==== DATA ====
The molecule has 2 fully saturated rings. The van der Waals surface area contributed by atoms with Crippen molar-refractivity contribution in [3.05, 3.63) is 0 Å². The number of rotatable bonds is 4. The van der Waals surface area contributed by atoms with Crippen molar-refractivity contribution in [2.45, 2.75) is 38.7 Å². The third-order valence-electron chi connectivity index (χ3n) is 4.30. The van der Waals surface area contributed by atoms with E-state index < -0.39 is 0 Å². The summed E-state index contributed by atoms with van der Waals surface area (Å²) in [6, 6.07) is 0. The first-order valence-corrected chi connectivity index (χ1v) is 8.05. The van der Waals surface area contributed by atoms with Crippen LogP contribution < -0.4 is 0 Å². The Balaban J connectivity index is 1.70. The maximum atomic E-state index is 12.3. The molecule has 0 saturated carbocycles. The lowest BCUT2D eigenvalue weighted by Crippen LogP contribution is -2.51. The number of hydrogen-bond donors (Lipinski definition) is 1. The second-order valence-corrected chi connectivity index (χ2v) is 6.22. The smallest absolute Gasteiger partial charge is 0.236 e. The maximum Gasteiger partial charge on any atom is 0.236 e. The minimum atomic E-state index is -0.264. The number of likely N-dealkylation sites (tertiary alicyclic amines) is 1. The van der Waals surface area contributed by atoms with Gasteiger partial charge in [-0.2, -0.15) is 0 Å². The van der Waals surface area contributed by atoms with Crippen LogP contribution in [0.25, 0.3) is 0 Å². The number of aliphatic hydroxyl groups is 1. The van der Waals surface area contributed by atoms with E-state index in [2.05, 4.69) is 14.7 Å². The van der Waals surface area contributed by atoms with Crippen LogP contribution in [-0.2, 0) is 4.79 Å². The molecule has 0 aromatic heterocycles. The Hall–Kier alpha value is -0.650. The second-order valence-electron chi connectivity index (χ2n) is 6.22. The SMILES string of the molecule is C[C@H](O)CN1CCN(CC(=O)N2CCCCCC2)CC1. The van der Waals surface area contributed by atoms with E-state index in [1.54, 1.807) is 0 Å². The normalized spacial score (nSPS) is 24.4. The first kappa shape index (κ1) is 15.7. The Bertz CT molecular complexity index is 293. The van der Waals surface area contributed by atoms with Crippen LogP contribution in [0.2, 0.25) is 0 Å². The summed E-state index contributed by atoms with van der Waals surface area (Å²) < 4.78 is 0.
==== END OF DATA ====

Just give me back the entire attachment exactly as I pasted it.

The molecule has 2 fully saturated rings. The van der Waals surface area contributed by atoms with Crippen molar-refractivity contribution in [3.05, 3.63) is 0 Å². The number of rotatable bonds is 4. The van der Waals surface area contributed by atoms with Crippen molar-refractivity contribution in [2.45, 2.75) is 38.7 Å². The third-order valence-electron chi connectivity index (χ3n) is 4.30. The van der Waals surface area contributed by atoms with E-state index < -0.39 is 0 Å². The summed E-state index contributed by atoms with van der Waals surface area (Å²) in [6, 6.07) is 0. The first-order valence-corrected chi connectivity index (χ1v) is 8.05. The van der Waals surface area contributed by atoms with Crippen LogP contribution < -0.4 is 0 Å². The Balaban J connectivity index is 1.70. The maximum atomic E-state index is 12.3. The molecule has 0 saturated carbocycles. The lowest BCUT2D eigenvalue weighted by Crippen LogP contribution is -2.51. The number of hydrogen-bond donors (Lipinski definition) is 1. The second-order valence-corrected chi connectivity index (χ2v) is 6.22. The smallest absolute Gasteiger partial charge is 0.236 e. The maximum Gasteiger partial charge on any atom is 0.236 e. The minimum atomic E-state index is -0.264. The number of likely N-dealkylation sites (tertiary alicyclic amines) is 1. The van der Waals surface area contributed by atoms with Gasteiger partial charge in [-0.2, -0.15) is 0 Å². The van der Waals surface area contributed by atoms with Crippen LogP contribution in [0.25, 0.3) is 0 Å². The number of aliphatic hydroxyl groups is 1. The van der Waals surface area contributed by atoms with E-state index in [2.05, 4.69) is 14.7 Å². The van der Waals surface area contributed by atoms with Crippen LogP contribution in [-0.2, 0) is 4.79 Å². The molecule has 0 aromatic heterocycles. The Hall–Kier alpha value is -0.650. The second-order valence-electron chi connectivity index (χ2n) is 6.22. The SMILES string of the molecule is C[C@H](O)CN1CCN(CC(=O)N2CCCCCC2)CC1. The van der Waals surface area contributed by atoms with E-state index in [1.54, 1.807) is 0 Å². The normalized spacial score (nSPS) is 24.4. The first kappa shape index (κ1) is 15.7. The Bertz CT molecular complexity index is 293. The van der Waals surface area contributed by atoms with Crippen LogP contribution in [0.2, 0.25) is 0 Å². The summed E-state index contributed by atoms with van der Waals surface area (Å²) < 4.78 is 0.